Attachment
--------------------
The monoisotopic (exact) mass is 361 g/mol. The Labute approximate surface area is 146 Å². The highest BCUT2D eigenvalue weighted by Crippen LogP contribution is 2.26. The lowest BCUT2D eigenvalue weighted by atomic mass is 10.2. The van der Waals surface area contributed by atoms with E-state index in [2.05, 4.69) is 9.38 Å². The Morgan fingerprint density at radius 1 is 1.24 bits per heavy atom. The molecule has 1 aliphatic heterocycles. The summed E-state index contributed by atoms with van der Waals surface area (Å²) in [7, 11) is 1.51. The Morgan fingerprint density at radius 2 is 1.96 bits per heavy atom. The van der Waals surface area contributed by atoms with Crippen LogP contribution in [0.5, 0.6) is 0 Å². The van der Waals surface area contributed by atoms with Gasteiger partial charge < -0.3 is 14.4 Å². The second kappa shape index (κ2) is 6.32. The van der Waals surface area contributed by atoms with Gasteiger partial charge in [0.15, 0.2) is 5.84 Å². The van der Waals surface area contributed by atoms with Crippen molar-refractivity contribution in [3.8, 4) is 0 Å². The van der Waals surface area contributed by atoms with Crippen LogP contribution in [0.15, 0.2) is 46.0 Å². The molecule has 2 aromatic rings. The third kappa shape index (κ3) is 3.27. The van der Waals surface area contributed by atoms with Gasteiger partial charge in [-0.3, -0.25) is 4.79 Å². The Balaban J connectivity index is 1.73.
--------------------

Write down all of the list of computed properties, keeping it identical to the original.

The monoisotopic (exact) mass is 361 g/mol. The Labute approximate surface area is 146 Å². The highest BCUT2D eigenvalue weighted by Crippen LogP contribution is 2.26. The lowest BCUT2D eigenvalue weighted by atomic mass is 10.2. The van der Waals surface area contributed by atoms with E-state index in [2.05, 4.69) is 9.38 Å². The Morgan fingerprint density at radius 1 is 1.24 bits per heavy atom. The molecule has 1 aliphatic heterocycles. The summed E-state index contributed by atoms with van der Waals surface area (Å²) in [7, 11) is 1.51. The Morgan fingerprint density at radius 2 is 1.96 bits per heavy atom. The van der Waals surface area contributed by atoms with Crippen LogP contribution in [0.5, 0.6) is 0 Å². The van der Waals surface area contributed by atoms with Gasteiger partial charge < -0.3 is 14.4 Å². The second kappa shape index (κ2) is 6.32. The van der Waals surface area contributed by atoms with Gasteiger partial charge in [0.15, 0.2) is 5.84 Å². The van der Waals surface area contributed by atoms with Crippen molar-refractivity contribution in [3.8, 4) is 0 Å². The van der Waals surface area contributed by atoms with Crippen LogP contribution in [0.15, 0.2) is 46.0 Å². The molecule has 2 aromatic rings. The third kappa shape index (κ3) is 3.27. The van der Waals surface area contributed by atoms with Gasteiger partial charge in [-0.3, -0.25) is 4.79 Å². The Balaban J connectivity index is 1.73.